Top US officials said on Sunday that Taliban militants in Pakistan were behind the failed bomb attempt in Times Square, in statements that increased pressure on Pakistan.
In appearances on US news programmes, Eric Holder, attorney general, and John Brennan, President Barack Obama’s top counterterrorism adviser, said that Faisal Shahzad, who has confessed to the bomb attempt this month, was working with the Tehrik-e-Taliban (TTP), a Pakistani militant Islamist group. Mr Shahzad also said he received bomb training in the Pakistani Taliban redoubt of Waziristan.
“We’ve now developed evidence that shows that the Pakistani Taliban was behind the attack,” Mr Holder told ABC News. “We know that they helped facilitate it. We know that they probably helped finance it and that he was working at their direction.”
The accusations, which follow what US officials say are extensive interrogations of Mr Shahzad, highlight the seemingly increased reach of a militant group that had not previously attacked the US mainland. Hakimullah Mehsud, a TTP leader previously thought killed by a CIA drone strike, recently threatened attacks on US cities.
Mr Brennan and other top US officials have long argued that while the pressure of drone strikes has made it very difficult for al-Qaeda to plan and execute an attack on the scale of 9/11, there is still a great risk of smaller scale attacks by associated groups.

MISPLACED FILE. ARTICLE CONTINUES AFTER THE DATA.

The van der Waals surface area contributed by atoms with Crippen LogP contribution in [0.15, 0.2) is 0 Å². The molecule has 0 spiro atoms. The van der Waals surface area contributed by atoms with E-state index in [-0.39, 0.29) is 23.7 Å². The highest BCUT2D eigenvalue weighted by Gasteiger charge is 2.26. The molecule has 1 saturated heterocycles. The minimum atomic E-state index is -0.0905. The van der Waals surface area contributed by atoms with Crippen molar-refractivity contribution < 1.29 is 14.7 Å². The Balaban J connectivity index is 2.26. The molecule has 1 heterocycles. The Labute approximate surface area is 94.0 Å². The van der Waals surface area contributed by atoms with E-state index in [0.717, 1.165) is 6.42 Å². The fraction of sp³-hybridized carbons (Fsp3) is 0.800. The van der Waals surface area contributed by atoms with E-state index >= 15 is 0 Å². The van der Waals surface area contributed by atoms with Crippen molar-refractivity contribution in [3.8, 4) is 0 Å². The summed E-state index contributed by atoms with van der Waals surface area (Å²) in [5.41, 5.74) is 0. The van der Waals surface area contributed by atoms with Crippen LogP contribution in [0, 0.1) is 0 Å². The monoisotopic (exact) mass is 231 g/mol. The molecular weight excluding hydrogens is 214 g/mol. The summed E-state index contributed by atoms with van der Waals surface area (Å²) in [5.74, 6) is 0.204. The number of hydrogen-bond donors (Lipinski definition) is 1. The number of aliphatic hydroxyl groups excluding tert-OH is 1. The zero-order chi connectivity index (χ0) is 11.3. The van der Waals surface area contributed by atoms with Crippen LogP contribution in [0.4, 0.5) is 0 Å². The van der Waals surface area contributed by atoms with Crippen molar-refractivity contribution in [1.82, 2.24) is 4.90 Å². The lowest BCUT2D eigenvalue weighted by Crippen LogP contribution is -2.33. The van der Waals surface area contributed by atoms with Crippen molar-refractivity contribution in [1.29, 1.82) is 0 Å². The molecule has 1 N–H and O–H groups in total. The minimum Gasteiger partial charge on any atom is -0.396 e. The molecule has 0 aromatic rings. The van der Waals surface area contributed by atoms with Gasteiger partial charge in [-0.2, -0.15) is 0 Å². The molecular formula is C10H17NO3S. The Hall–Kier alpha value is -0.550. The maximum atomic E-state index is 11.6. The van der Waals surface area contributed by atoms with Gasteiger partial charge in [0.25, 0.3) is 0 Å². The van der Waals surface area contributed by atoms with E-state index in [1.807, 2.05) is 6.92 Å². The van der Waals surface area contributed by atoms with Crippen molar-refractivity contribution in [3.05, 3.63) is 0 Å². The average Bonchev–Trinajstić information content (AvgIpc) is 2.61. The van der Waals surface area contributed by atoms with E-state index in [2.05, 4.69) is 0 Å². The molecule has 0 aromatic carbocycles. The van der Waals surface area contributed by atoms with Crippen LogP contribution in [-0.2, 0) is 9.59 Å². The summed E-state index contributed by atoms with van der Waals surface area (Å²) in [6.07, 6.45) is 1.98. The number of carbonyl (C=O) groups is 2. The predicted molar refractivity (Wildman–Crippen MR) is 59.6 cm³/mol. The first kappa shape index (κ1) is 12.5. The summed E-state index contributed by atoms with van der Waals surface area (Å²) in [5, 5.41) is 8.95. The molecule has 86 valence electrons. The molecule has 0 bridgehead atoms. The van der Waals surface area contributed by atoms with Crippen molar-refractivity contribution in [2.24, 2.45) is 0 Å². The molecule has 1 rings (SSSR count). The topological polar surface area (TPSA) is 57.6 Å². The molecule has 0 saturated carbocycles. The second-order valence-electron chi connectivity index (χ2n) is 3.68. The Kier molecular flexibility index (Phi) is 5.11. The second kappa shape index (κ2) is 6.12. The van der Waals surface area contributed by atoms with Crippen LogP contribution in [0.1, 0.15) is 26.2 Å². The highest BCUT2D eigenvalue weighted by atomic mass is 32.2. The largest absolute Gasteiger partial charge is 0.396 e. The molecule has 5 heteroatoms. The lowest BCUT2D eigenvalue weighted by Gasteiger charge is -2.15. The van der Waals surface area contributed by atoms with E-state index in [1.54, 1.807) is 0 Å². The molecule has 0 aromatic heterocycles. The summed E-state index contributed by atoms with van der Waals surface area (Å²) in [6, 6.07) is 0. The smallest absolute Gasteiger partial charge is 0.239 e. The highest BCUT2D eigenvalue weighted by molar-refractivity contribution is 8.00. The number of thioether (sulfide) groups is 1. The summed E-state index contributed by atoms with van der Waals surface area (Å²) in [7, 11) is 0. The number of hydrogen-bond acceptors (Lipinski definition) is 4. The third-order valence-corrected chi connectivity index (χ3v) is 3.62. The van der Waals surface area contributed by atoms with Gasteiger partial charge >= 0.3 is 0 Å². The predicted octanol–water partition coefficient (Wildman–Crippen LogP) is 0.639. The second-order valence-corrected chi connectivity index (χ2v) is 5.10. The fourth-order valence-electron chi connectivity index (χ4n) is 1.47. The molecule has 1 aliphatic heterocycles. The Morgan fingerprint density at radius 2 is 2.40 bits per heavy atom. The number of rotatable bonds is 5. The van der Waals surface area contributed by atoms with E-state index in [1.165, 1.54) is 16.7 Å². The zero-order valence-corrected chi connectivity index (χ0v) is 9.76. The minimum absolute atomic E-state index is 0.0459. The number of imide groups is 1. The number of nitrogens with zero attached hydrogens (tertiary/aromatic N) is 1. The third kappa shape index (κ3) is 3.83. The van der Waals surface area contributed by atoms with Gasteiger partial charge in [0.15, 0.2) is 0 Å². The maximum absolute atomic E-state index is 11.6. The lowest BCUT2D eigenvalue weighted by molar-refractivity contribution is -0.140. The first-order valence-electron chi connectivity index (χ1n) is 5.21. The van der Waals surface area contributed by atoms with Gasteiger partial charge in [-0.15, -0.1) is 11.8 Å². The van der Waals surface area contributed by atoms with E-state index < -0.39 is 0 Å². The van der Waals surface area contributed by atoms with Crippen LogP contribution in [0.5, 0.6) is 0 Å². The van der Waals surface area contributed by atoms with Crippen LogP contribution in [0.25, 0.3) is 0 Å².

Pakistani security officials say they are investigating reports that during a trip to Pakistan last year, Mr Shahzad met with Qari Hussain, the architect of the Taliban campaign to carry out suicide attacks. “At least 15 suspects are presently under interrogation,” said one official, referring to people from Taliban-linked groups. “There could be more as we proceed.”
The Pakistani army declared the TTP “knocked out” and “destroyed” after a military offensive in South Waziristan last year, but the US has been stepping up calls for Pakistan to make a push against the group in neighbouring North Waziristan as well.
“We’ve made it very clear that if, heaven-forbid, an attack like this that we can trace back to Pakistan were to have been successful, there would be very severe consequences,” said Hillary Clinton, US Secretary of State, in an interview with CBS on Sunday night. Although she said greater co-operation from Pakistan in the past year represented a “sea change”, she added: “We want more; we expect more.”
A Pakistani security official said on Sunday that “pushing Pakistan to attack this target or that target without thinking through the consequences will jeopardise what we have gained”.
But Mr Holder said the US would be making more requests of Pakistan in “coming days”. He also said militant groups were “looking for people with clean skins …not people who you might expect to be involved in these kinds of activities”, and added that the administration would soon ask Congress for greater flexibility over when to read terrorism suspects their rights. The administration has been criticised by Republicans for decisions to read suspects their rights and enter them into the civilian criminal process rather than subjecting them to military commissions. But officials say many suspects have co-operated even after being read their rights.
● A US drone aircraft fired two missiles into a Taliban compound in Pakistan’s North Waziristan region on the Afghan border on Sunday, Reuters reports, killing nine militants, Pakistani security officials said.
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